This month, the Census Bureau released its annual report on household income data for 2019. Last year the median (middle) average household income rose to $68,703. Let's take a closer look at the quintile averages, which dates from 1967, along with the statistics for the top 5%.
This morning's seasonally adjusted 860K new claims, down 33K from the previous week's revised figure, was worse than the Investing.com forecast of 850K.
The U.S. Census Bureau and the Department of Housing and Urban Development have now published their findings for August new residential housing starts. The latest reading of 1.416M was below the Investing.com forecast of 1.478M and a decrease from the previous month's revised 1.492M.
The U.S. Census Bureau and the Department of Housing and Urban Development have now published their findings for August new residential building permits. The latest reading of 1.470M was a decrease from 1.483M in July and below the Investing.com forecast of 1.520M.
The latest Manufacturing Index came in at 15, down 2.2 from last month's 17.2. The 3-month moving average came in at 18.8, down from 21.0 last month. Since this is a diffusion index, negative readings indicate contraction, positive ones indicate expansion. The Six-Month Outlook came in at 56.6, up 17.8 from the previous month's 38.8.
Here's the latest on the three largest cryptocurrencies by market share: bitcoin, Ether, and XRP.
Month-over-month nominal sales in August increased by 0.56%. Real Retail Sales, calculated with the seasonally adjusted Consumer Price Index, increased by 0.18%.
The National Association of Home Builders (NAHB) Housing Market Index (HMI) is a gauge of builder opinion on the relative level of current and future single-family home sales. It is a diffusion index, which means that a reading above 50 indicates a favorable outlook on home sales; below 50 indicates a negative outlook. The latest reading of 83 is up 5 from last month's 78 and at its highest level in the indicator's history, exceeding its December 1998 record.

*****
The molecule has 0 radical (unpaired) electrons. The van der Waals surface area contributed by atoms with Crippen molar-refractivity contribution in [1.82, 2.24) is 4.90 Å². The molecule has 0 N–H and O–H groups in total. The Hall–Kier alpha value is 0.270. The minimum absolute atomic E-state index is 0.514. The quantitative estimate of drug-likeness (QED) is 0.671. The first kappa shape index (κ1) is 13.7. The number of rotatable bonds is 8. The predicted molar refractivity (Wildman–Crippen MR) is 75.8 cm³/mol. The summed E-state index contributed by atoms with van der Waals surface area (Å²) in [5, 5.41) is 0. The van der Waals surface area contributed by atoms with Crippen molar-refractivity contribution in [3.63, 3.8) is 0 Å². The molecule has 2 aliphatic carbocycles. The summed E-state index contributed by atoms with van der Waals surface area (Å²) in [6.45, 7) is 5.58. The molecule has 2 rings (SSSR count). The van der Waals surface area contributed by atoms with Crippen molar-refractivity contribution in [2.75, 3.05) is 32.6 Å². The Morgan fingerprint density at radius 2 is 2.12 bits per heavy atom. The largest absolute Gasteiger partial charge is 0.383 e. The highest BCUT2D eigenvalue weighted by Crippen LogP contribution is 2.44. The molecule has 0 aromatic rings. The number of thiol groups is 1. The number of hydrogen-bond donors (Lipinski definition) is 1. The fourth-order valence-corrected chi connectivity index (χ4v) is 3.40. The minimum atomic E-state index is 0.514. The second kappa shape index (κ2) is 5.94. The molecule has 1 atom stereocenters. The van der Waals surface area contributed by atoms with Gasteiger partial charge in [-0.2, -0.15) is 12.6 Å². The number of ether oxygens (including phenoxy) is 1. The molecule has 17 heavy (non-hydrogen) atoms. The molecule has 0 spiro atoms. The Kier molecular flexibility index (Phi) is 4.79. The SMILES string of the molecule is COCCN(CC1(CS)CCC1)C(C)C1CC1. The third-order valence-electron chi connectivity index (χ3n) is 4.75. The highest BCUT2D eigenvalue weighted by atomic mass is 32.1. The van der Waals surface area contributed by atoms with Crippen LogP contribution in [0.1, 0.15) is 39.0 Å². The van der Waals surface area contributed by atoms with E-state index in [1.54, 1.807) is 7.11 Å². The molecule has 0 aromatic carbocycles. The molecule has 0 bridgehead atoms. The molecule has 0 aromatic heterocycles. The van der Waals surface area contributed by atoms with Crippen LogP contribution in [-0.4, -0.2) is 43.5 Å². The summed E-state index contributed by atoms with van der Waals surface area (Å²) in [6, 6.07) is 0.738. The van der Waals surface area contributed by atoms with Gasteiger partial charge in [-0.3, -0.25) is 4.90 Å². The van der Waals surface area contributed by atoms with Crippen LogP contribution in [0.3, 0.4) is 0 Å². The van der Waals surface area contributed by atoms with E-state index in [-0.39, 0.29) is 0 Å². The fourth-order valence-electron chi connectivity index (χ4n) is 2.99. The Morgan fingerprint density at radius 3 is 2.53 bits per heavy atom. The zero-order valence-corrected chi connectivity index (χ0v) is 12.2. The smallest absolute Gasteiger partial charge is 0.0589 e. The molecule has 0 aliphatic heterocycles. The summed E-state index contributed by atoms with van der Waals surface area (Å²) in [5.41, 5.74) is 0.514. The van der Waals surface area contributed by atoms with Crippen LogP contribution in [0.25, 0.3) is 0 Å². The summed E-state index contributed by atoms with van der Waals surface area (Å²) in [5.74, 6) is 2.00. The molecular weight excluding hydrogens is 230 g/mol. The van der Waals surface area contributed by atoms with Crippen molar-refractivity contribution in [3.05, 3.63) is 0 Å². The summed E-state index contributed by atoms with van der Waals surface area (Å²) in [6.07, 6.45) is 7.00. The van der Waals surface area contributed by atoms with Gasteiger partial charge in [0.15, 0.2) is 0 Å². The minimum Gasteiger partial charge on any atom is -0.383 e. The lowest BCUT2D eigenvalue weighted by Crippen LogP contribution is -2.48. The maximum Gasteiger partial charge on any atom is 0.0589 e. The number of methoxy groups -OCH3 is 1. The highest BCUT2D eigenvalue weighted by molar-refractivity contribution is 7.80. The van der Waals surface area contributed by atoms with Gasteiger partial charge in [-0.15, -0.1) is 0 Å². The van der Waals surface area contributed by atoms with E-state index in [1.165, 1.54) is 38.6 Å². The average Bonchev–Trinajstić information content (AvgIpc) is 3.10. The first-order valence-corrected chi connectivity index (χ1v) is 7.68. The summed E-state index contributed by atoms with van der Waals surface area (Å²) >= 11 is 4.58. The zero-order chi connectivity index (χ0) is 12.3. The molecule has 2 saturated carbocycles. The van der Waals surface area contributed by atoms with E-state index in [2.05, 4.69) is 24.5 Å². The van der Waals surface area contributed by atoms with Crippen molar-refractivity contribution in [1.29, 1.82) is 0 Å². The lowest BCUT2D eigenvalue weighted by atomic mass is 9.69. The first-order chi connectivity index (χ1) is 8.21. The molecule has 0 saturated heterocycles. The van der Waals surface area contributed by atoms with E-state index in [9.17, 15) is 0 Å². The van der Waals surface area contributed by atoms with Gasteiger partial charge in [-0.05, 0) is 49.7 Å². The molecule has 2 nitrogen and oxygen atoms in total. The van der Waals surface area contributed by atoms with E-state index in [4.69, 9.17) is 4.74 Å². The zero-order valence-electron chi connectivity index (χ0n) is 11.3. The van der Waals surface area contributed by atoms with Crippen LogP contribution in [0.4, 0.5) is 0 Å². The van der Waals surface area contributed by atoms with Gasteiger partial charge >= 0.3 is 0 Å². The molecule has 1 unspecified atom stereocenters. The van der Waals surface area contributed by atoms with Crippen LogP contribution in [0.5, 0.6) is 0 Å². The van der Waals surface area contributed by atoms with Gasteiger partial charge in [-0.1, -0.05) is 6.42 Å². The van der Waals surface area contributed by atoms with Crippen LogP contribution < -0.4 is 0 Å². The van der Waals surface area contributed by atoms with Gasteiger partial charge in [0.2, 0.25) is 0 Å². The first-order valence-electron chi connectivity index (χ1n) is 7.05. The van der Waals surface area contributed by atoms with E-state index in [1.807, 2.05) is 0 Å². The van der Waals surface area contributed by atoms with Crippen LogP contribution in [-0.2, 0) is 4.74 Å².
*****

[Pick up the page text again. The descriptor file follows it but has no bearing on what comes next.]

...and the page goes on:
The Census Bureau's Advance Retail Sales Report for August was released this morning. Headline sales came in at 0.6% month-over-month to one decimal and was below the Investing.com forecast of 1.0%. Core sales (ex Autos) came in at 0.7% MoM.
Today's report on Industrial Production for August shows a 0.36% increase month-over-month, which was below the Investing.com consensus of 1.0%. The year-over-year change is -7.73%, up from last month's YoY decrease.
This morning we got the latest Empire State Manufacturing Survey. The diffusion index for General Business Conditions at 17.0 was an increase of 13.3 from the previous month's 3.7. The Investing.com forecast was for a reading of 6.0.
The price of Regular and Premium are down three and two cents, respectively, from last week. According to GasBuddy.com, California has the highest average price for Regular at $3.21 and Mississippi has the cheapest at $1.83. The WTIC end of day spot price closed at 37.26, up 1.4% from last week.
The yield on the 10-year note ended September 14, 2020, at 0.68%, the 2-year note ended at 0.14%, and the 30-year at 1.42%.
Six of eight indexes on our world watch list posted losses through September 14, 2020. The top performer is China's Shanghai with a gain of 7.50%. Our own S&P 500 is in second with a gain of 4.73% and in third is Tokyo's Nikkei 225 with a loss of 0.41%. Coming in last is London's FTSE 100 with a loss of 20.1%.
The S&P 500 dropped 2.78% on Tuesday and somewhat recovered on Wednesday, only to drop again on Thursday with a slight gain Friday. The index is down 2.5% from last Friday and is up 3.41% YTD.
We've updated this series to include the August release of the Consumer Price Index as the deflator and the monthly employment update. The latest hypothetical real (inflation-adjusted) annual earnings are at $42,177, down 6.7% from 45-plus years ago.